[Fred Munn, Veteran of Frontier Experiences, Remembered the Days He Rode With Miles, Howard and Terry’, by Fred Munn as told to Robert A. Griffen. Montana the magazine of Western History, Spring 1966.]
page 60: “We joined General Howard’s command at Horse Prairie on about the 15th (August), after a killing ride from Virginia City, nearly 150 miles in something 40 hours. This was about six days after the Battle of the Big Hole in which General Gibbon was wounded in the thigh, and a number of officers killed and wounded. There is no doubt that Howard’s close proximity to the scene of the Big Hole fight caused the Nez Perce to withdraw. If they hadn’t, most likely the troops would have suffered a worse defeat.
We followed Joseph’s broad trail to the southeast and finally came up to about fifteen miles of his camp at Camas Prairie, Idaho. He was headed Tacher (Targhee) Pass and down the Yellowstone to buffalo country. Our first night at Camas Prairie the Indians struck our camp before dawn, driving off most of the horses and mules belonging to the volunteers, who were camped across Camas Creek with a small field. They went through the camp of the civilians, scattering them and their field piece, which went into the creek.
Sammy Glass and I slept under one of the freight wagons that night and when the Indians shooting and yelling struck, we jumped out with our guns in our hands, he on one side and me on the other side of the wagon. As Sammy got to his feet, he called, “Fred, they got me.” I got to him in a few minutes, propping blankets under his head. The bullet struck his belt of cartridges tearing a hole in his abdomen in which four fingers could be inserted.”
9/1/1877 Virginia City Madisonian:
“On the following morning, the 21st, arrangements were made for placing Glass, Trevor and Garland, the three who were the most severely wounded in Norwood’s fight of the 20th, under the medical care of Doctor E.T. Yager, and their transportation to Virginia (city) under escort of the volunteers. The company left Camas Meadows about 8 a.m., and arrived at Pleasant Valley without adventure that evening.”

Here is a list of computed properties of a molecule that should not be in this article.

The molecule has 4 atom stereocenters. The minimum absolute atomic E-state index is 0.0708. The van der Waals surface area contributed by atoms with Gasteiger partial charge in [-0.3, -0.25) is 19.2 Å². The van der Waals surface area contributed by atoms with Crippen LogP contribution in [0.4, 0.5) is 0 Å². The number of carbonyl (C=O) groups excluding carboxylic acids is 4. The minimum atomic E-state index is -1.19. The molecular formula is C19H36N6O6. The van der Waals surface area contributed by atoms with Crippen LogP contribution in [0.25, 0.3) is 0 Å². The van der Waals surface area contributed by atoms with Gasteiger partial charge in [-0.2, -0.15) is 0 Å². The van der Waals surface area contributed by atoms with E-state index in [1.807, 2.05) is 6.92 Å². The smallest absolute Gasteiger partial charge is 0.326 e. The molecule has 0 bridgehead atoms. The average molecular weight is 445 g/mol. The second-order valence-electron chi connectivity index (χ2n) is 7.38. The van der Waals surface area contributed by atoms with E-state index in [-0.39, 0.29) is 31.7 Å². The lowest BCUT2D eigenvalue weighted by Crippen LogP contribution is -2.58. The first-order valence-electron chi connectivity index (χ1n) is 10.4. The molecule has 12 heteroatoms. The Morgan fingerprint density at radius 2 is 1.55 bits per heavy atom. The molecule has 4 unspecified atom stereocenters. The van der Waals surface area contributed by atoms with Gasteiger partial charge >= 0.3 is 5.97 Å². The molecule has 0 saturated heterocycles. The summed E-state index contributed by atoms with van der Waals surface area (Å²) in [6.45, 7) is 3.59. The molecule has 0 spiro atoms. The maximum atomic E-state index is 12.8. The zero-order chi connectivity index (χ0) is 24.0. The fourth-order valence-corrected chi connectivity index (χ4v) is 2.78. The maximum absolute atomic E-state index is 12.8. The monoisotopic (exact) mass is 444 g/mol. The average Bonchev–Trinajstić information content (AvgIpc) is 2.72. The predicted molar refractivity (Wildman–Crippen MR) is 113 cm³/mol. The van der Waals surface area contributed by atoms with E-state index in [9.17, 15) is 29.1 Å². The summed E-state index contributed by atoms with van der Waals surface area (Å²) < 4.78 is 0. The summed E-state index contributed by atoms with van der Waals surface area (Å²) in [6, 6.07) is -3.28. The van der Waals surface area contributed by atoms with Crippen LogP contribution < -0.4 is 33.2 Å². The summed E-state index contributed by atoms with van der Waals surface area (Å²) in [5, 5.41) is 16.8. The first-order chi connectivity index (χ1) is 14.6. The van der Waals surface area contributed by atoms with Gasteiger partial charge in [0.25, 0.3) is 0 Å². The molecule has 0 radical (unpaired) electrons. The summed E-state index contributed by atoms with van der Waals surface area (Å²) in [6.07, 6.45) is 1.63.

“On arriving a Pleasant Valley station, Glass was found to be in such a condition from the effects of his wound that it was deemed unadviseable to carry him any further, and Dr Yager remained with him there until his death, which took place on the morning of the 23.”
“Glass was a native of New York, a man of considerable intelligence, strictly temperate in his habits, and possessed the high esteem of the officers and men of his company. He was the company blacksmith.”
“When the wagon with the wounded men arrived at Pleasant Valley Station, the proprietor, Mr. L. A. Harkness, immediately set about procuring comfortable beds for them, and assisted by two ladies who were staying there, whose names we did not learn, supplied their every want, attended to them with all possible care during the night, and when the two men , Trevor and Garland were gone, and Dr Yager and Glass remained, bestowed upon them ll the attention that kindness could suggest or the place afford, and upon the death of the latter prepared the coffin and grave, and buried him as decently as the surroundings permitted, firmly and utterly refusing all compensation for anything that had been done.”
“Such an instance of liberality and kindness is worthy of high praise, and shows the whole world kin is not always obliterated by the rugged surroundings of mountain life.”
“The volunteers arrived in Virginia City the evening on 24th.”
His grave was marked with wooden tombstone, until 1937 when it was replaced with a official government stone.
Samuel A. Glass bio info (courtesy of Mary Hocking):
1848 born about 1848 in Uxbridge, Ontario, Canada . (Contrary to his enlistment papers, which say born Erie County, NY)
1858 moved to NY 
1860: living with his father, step-mother, and siblings in Elma, Erie County, New York. 
1869: enlists in the army for 5 years.
1870: living as a soldier at the US Military Post in Buffalo 
1874: discharged from army.
1875: boarding with John W. Mitchell, a railroad conductor, and his family in Buffalo. Glass’s occupation is painter and blacksmith. 
1875: re-enlists in the army.
1877: shot in the bladder during fighting with the Nez Pierce.
 Various census and army records. Assuming he was born in Uxbridge, Ontario, only because that’s where he was living three years later.
 His younger brother, George, was born in 1858/59 in New York, which means the family immigrated at some point before then.
 1860 US Census
 1870 US Census
 1875 New York State Census and 1875 Buffalo City Directory
 Army records
My name is Jay Hill. I have been the Project Manager on a project to totally renovate the grave-site, as it was in deplorable condition. We finished the project in July 2018 and will be re-dedicating the grave in September 2018. People that have seen the old grave-site will hardly recognize it as it currently exists.